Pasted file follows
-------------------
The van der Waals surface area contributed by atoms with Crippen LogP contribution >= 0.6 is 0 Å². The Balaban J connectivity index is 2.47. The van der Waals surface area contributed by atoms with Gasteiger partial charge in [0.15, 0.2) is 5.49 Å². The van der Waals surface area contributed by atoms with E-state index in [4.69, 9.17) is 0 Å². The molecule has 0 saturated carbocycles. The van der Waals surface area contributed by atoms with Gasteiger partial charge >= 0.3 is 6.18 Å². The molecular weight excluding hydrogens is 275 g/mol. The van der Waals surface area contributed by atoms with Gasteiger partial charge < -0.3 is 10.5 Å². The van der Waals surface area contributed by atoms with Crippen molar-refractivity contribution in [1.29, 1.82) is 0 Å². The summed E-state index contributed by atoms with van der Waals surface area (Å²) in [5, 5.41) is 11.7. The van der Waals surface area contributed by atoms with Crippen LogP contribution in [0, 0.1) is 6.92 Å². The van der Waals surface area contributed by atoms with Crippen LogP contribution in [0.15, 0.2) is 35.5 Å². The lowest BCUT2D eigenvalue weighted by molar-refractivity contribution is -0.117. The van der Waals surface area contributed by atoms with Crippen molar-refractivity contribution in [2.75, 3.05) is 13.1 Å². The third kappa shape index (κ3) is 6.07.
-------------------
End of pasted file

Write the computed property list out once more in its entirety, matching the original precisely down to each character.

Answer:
The van der Waals surface area contributed by atoms with Crippen LogP contribution >= 0.6 is 0 Å². The Balaban J connectivity index is 2.47. The van der Waals surface area contributed by atoms with Gasteiger partial charge in [0.15, 0.2) is 5.49 Å². The van der Waals surface area contributed by atoms with E-state index in [4.69, 9.17) is 0 Å². The molecule has 0 saturated carbocycles. The van der Waals surface area contributed by atoms with Gasteiger partial charge >= 0.3 is 6.18 Å². The molecular weight excluding hydrogens is 275 g/mol. The van der Waals surface area contributed by atoms with Gasteiger partial charge < -0.3 is 10.5 Å². The van der Waals surface area contributed by atoms with Crippen molar-refractivity contribution in [1.29, 1.82) is 0 Å². The summed E-state index contributed by atoms with van der Waals surface area (Å²) in [5, 5.41) is 11.7. The van der Waals surface area contributed by atoms with Crippen LogP contribution in [0, 0.1) is 6.92 Å². The van der Waals surface area contributed by atoms with Crippen LogP contribution in [0.15, 0.2) is 35.5 Å². The lowest BCUT2D eigenvalue weighted by molar-refractivity contribution is -0.117. The van der Waals surface area contributed by atoms with Crippen molar-refractivity contribution in [2.75, 3.05) is 13.1 Å². The third kappa shape index (κ3) is 6.07.